No pantry? No problem. If you don't have a built-in food pantry, just assign some cabinets to the task.
Ideally, choose a few large cabinets close to your refrigerator and stove.
Most kitchens have a lot of cabinets and drawers, but they are usually a chaotic mess.
You buy marinara sauce, just to find three jars hidden behind the olive oil.
Organize your kitchen food storage so you know what you have and where you have it.
For your kitchen food storage, group foods by type. Don't just stuff items into the first open space you see; instead, stock foodstuff in the same place each time, grouping like items.
In my pantry, I put crackers, chips, and other snack foods on the highest shelf not easily in reach; cereal and other breakfast items on the second shelf; pasta, pasta sauces, and boxed pasta and rice mixes on the third shelf; canned vegetables and fruit on the fourth; and soups and canned beans on the bottom.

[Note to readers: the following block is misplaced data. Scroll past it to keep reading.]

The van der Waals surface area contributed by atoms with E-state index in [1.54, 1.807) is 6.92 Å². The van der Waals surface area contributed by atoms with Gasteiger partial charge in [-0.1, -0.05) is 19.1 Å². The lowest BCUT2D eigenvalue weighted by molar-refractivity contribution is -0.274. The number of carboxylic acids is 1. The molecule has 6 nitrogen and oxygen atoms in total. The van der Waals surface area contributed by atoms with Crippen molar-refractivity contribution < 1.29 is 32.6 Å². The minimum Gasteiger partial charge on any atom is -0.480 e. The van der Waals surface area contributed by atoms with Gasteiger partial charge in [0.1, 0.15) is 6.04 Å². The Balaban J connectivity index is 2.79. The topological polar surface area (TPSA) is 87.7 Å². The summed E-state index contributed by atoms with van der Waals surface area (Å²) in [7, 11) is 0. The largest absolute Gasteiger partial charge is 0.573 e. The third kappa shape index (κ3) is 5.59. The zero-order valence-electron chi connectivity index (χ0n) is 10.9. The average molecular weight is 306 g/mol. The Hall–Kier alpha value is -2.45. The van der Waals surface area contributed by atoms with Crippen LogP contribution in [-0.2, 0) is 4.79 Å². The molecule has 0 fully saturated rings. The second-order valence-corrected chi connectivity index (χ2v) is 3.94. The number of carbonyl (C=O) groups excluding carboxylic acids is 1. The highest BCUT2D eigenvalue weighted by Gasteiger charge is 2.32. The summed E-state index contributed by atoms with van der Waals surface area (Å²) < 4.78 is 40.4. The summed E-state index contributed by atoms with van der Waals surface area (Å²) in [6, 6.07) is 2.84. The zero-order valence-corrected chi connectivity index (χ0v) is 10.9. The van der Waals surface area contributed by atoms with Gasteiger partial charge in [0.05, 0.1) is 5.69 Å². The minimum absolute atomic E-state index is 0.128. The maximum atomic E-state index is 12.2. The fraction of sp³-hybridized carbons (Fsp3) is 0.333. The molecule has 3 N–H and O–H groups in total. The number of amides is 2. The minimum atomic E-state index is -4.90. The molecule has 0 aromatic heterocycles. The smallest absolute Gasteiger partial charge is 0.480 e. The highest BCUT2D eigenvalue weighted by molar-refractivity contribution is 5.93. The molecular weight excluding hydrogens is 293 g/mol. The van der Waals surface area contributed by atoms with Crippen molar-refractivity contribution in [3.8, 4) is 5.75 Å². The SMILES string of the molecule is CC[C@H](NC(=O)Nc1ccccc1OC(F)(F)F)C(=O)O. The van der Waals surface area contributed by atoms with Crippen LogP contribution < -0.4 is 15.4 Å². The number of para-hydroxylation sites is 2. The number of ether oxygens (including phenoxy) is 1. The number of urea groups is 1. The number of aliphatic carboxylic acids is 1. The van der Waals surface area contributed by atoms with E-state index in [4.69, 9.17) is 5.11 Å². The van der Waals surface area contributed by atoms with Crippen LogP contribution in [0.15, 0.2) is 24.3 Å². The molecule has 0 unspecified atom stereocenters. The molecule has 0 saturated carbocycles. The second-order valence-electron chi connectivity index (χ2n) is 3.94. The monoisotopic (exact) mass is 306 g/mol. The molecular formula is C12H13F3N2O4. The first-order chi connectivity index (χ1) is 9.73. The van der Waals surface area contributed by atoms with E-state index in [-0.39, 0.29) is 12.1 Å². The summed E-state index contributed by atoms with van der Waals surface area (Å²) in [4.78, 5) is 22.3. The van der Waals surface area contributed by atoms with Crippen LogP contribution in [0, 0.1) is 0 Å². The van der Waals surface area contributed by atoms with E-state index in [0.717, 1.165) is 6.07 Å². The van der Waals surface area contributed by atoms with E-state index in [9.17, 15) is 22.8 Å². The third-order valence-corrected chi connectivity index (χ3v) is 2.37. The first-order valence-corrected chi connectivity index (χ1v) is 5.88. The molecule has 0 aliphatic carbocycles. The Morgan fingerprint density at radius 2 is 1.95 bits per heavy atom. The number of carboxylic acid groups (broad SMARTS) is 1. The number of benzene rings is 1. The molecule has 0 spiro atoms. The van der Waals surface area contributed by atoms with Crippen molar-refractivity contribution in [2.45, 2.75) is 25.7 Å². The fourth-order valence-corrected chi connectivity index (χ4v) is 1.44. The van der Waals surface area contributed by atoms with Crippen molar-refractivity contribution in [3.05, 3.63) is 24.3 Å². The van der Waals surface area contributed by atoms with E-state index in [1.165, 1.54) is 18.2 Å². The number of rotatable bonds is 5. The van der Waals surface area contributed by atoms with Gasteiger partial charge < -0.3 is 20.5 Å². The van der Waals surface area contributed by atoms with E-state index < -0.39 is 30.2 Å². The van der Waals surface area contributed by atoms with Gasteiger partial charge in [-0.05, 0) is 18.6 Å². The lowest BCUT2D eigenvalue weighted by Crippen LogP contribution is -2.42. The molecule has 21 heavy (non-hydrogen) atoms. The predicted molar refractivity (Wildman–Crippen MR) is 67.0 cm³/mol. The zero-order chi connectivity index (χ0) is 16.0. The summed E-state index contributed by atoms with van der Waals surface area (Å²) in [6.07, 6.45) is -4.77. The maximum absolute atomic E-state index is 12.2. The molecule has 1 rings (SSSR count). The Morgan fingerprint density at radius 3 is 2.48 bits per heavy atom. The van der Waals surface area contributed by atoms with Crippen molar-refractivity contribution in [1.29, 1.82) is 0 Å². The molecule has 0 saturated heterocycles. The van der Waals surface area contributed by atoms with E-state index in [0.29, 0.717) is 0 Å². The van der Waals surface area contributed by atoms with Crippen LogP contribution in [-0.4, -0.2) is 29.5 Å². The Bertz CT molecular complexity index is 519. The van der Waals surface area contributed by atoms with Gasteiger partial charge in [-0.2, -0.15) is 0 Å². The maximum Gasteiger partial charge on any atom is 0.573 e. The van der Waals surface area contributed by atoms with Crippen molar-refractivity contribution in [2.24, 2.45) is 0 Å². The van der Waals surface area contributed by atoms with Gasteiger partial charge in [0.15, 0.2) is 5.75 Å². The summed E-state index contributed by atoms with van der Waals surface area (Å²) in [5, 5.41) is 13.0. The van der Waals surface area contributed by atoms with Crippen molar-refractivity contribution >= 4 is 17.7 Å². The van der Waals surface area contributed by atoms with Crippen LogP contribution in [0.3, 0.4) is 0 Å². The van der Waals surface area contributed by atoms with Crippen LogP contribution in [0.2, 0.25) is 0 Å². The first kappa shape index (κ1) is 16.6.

This way, I can tell at a glance what I have and what I need to buy. If there's no oatmeal on the second shelf, I know there is no oatmeal in the house.
Put rarely used items on the tallest shelves and in the back of cabinets.
Put your family's favorite foods in the middle, at eve level. Heavy items such as cans go near the bottom.
You'll be rewarded when you carefully divide everything up, using varying sizes of containers to house your stuff, and the stuff actually stays that way. This also makes it easy for you to wipe off the dust that naturally settles there.
Finally, store bulk purchases - you know, the 17 boxes of pasta, 40 cans of chicken noodle soup, and 100 rolls of paper towels you got for a steal at the club store - in the garage or downstairs in the basement.
Call this your overflow pantry for kitchen food storage, and replenish your kitchen supply as needed.